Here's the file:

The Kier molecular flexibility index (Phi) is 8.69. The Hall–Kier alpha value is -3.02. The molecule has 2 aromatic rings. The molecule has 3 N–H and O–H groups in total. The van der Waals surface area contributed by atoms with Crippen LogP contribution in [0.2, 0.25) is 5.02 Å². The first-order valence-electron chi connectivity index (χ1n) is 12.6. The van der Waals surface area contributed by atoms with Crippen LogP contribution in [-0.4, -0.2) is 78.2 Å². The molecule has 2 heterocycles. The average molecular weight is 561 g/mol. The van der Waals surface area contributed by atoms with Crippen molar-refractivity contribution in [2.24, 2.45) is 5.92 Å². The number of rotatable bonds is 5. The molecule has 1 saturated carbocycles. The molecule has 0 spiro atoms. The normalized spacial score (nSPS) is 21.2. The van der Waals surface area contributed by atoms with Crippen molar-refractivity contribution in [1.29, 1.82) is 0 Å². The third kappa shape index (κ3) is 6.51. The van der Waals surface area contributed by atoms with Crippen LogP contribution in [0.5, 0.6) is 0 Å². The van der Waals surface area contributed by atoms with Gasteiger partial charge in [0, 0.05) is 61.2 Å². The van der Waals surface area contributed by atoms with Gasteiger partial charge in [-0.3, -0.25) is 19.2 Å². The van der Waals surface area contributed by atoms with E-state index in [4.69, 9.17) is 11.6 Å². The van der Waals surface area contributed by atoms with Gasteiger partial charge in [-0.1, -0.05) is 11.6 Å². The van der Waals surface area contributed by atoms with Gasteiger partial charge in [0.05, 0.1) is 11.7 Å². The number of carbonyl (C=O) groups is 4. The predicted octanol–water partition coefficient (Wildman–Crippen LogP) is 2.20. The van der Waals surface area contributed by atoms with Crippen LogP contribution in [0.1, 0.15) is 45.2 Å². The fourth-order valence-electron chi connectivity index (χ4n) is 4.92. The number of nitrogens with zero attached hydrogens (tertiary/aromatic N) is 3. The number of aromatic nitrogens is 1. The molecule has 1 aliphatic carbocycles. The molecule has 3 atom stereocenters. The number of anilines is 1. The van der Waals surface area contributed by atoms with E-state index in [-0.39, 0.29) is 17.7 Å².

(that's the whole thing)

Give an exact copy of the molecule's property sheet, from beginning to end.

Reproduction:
The Kier molecular flexibility index (Phi) is 8.69. The Hall–Kier alpha value is -3.02. The molecule has 2 aromatic rings. The molecule has 3 N–H and O–H groups in total. The van der Waals surface area contributed by atoms with Crippen LogP contribution in [0.2, 0.25) is 5.02 Å². The first-order valence-electron chi connectivity index (χ1n) is 12.6. The van der Waals surface area contributed by atoms with Crippen LogP contribution in [-0.4, -0.2) is 78.2 Å². The molecule has 2 heterocycles. The average molecular weight is 561 g/mol. The van der Waals surface area contributed by atoms with Crippen molar-refractivity contribution in [2.24, 2.45) is 5.92 Å². The number of rotatable bonds is 5. The molecule has 1 saturated carbocycles. The molecule has 0 spiro atoms. The normalized spacial score (nSPS) is 21.2. The van der Waals surface area contributed by atoms with Crippen molar-refractivity contribution in [1.29, 1.82) is 0 Å². The third kappa shape index (κ3) is 6.51. The van der Waals surface area contributed by atoms with Crippen LogP contribution in [0.5, 0.6) is 0 Å². The van der Waals surface area contributed by atoms with Gasteiger partial charge in [0, 0.05) is 61.2 Å². The van der Waals surface area contributed by atoms with Gasteiger partial charge in [-0.3, -0.25) is 19.2 Å². The van der Waals surface area contributed by atoms with E-state index in [4.69, 9.17) is 11.6 Å². The van der Waals surface area contributed by atoms with Gasteiger partial charge in [-0.1, -0.05) is 11.6 Å². The van der Waals surface area contributed by atoms with Gasteiger partial charge in [0.05, 0.1) is 11.7 Å². The number of carbonyl (C=O) groups is 4. The predicted octanol–water partition coefficient (Wildman–Crippen LogP) is 2.20. The van der Waals surface area contributed by atoms with Crippen LogP contribution in [0.1, 0.15) is 45.2 Å². The fourth-order valence-electron chi connectivity index (χ4n) is 4.92. The number of nitrogens with zero attached hydrogens (tertiary/aromatic N) is 3. The number of aromatic nitrogens is 1. The molecule has 1 aliphatic carbocycles. The molecule has 3 atom stereocenters. The number of anilines is 1. The van der Waals surface area contributed by atoms with E-state index in [-0.39, 0.29) is 17.7 Å².